Alec Nevala-Lee

Thoughts on art, creativity, and the writing life.

Archive for January 10th, 2018

American Stories #8: Mad Men

with 2 comments

Note: As we enter what Joe Scarborough justifiably expects to be “the most consequential political year of our lives,” I’m looking back at ten works of art—books, film, television, and music—that deserve to be reexamined in light of where America stands today. You can find the earlier installments here

These days, it’s impossible for me to think about Mad Men without taking into account the accusations leveled against its creator, Matthew Weiner, at the height of last year’s overdue reckoning with sexual misconduct in the entertainment industry. Weiner wasn’t the first or last man whose body of work I’ve admired to be accused of such behavior, but his case is more tangled up than usual with my feelings toward his career. Here’s the most widely reported version of the interaction described by former Mad Men writer Kater Gordon, who won an Emmy for the brilliant episode “Meditations in an Emergency”:

Gordon says she was harassed by Weiner late one night when he allegedly said to her that she owed it to him to let him see her naked. She says she “froze and tried to brush [the comments] off” by continuing to work with Weiner that evening in the office…“I knew immediately when he crossed the boundary that it was wrong,” Gordon told The Information. “But I didn’t know then what my options were. Having a script or some sentences cued up as an arsenal—like a self-defense harassment arsenal—I could have used that in that moment, and it would have saved me years of regret that I didn’t handle that situation differently.”

Gordon was “let go” from the show a year later, and Weiner has contested her version of events. But it’s worth noting how both of them frame the alleged incident in terms of their identity as writers. Gordon speaks of not having “a script or some sentences cued up as an arsenal,” while Weiner’s spokesperson said in a statement: “Mr. Weiner spent eight to ten hours a day writing dialogue aloud with Miss Gordon, who started on Mad Men as his writers assistant.” And it’s that otherwise inexplicable “Miss Gordon”—which makes Weiner sound as if he still thinks that he’s actually living in the sixties—that may be the most revealing detail of all.

After hearing Gordon’s story, Marti Noxon, who served as a consulting producer on the show, said on Twitter: “Anyone with an even cursory knowledge of the show Mad Men could imagine that very line coming from the mouth of Pete Campbell.” Mad Men offers plenty of material for those who want to mine it for insights into its creator’s inner life, and while it’s probably worth resisting this temptation, it isn’t entirely irrelevant, either. This is a show that has meant more to me than just about any other television series. It premiered just one month after my future wife and I started dating, and it aired its finale when my daughter was two years old, which means that it provided a backdrop and a soundtrack to my feelings about adulthood, marriage, and children. And it may not have always been for the best. I’ve noted before how its period setting allowed it to depict attitudes that were ostensibly the object of criticism, while also evoking a twisted, almost subliminal nostalgia, in part because its surfaces were so seductive. Like so many American movies and television shows, Mad Men is a critique of masculinity that undermines its own points by embodying them in a man who looks like Jon Hamm. I suspect that the male viewers who responded to the way Don spoke, dressed, smoked, and drank far outnumbered those who were inspired by his portrayal to ask hard questions of themselves—and this doesn’t even get at his treatment of women. What occurred between Weiner and Gordon, if true, feels like a distorted version of the relationship between Don and Peggy, and if the show itself never took it in that direction, it may only be because Weiner’s instincts were better as a writer than they were in his personal life. But they weren’t infallible. As time goes on, issues like the show’s frequent confusion over what to do with Betty and its inability to tell extended stories about black characters seem less like forgivable shortcomings than lamentably missed opportunities. This is still the best television drama I’ve ever seen, but I wouldn’t want to live in it. And it’s clear by now that it succeeded in part because there are a lot of people who would.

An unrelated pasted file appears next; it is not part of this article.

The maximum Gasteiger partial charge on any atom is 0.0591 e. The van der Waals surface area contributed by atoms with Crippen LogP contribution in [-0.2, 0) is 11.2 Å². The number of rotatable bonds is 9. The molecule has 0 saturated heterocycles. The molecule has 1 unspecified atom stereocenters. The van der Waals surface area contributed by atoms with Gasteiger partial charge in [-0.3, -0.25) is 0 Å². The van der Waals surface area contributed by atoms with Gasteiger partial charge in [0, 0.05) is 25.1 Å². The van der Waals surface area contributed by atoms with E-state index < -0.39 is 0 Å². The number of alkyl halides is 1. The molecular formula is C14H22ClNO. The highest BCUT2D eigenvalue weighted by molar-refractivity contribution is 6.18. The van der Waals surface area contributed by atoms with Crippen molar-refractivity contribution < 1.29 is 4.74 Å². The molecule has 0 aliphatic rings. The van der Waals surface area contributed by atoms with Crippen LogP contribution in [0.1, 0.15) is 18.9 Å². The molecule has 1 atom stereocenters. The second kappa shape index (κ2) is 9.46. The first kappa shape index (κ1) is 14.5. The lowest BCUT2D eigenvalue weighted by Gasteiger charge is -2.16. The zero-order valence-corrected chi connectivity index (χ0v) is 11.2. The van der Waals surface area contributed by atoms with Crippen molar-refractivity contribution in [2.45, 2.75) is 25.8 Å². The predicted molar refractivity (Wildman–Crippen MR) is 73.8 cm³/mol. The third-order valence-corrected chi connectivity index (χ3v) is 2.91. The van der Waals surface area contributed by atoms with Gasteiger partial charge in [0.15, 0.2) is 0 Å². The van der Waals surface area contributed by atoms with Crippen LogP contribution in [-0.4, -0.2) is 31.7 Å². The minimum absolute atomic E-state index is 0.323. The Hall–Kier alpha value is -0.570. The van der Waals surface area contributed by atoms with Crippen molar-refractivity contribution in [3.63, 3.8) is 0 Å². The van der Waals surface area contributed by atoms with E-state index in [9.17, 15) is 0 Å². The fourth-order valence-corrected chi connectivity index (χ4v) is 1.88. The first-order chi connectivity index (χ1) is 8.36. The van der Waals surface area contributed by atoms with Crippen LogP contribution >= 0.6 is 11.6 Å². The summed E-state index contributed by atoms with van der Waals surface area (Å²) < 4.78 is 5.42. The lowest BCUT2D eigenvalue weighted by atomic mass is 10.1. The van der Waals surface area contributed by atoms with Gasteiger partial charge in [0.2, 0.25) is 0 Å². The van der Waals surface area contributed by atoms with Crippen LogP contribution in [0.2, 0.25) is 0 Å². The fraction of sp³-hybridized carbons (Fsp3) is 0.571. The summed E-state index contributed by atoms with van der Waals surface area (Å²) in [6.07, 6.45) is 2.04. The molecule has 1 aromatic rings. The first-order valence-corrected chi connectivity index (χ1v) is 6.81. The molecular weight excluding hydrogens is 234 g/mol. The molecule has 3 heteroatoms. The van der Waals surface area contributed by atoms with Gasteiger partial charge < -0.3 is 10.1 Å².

Written by nevalalee

January 10, 2018 at 8:45 am

Quote of the Day

with 2 comments

In the world at large, practically considered, optimism is just as true as pessimism…Common sense contents itself with the unreconciled contradiction, laughs when it can, and weeps when it must, and makes, in short, a practical compromise, without trying a theoretical solution. This attitude is of course respectable. But if one must needs have an ultimate theoretical solution, nothing is more certain than this, that no one need assent to that of pessimism unless he freely prefer to do so.

William James, Essays, Comments, and Reviews

Written by nevalalee

January 10, 2018 at 7:30 am

%d bloggers like this: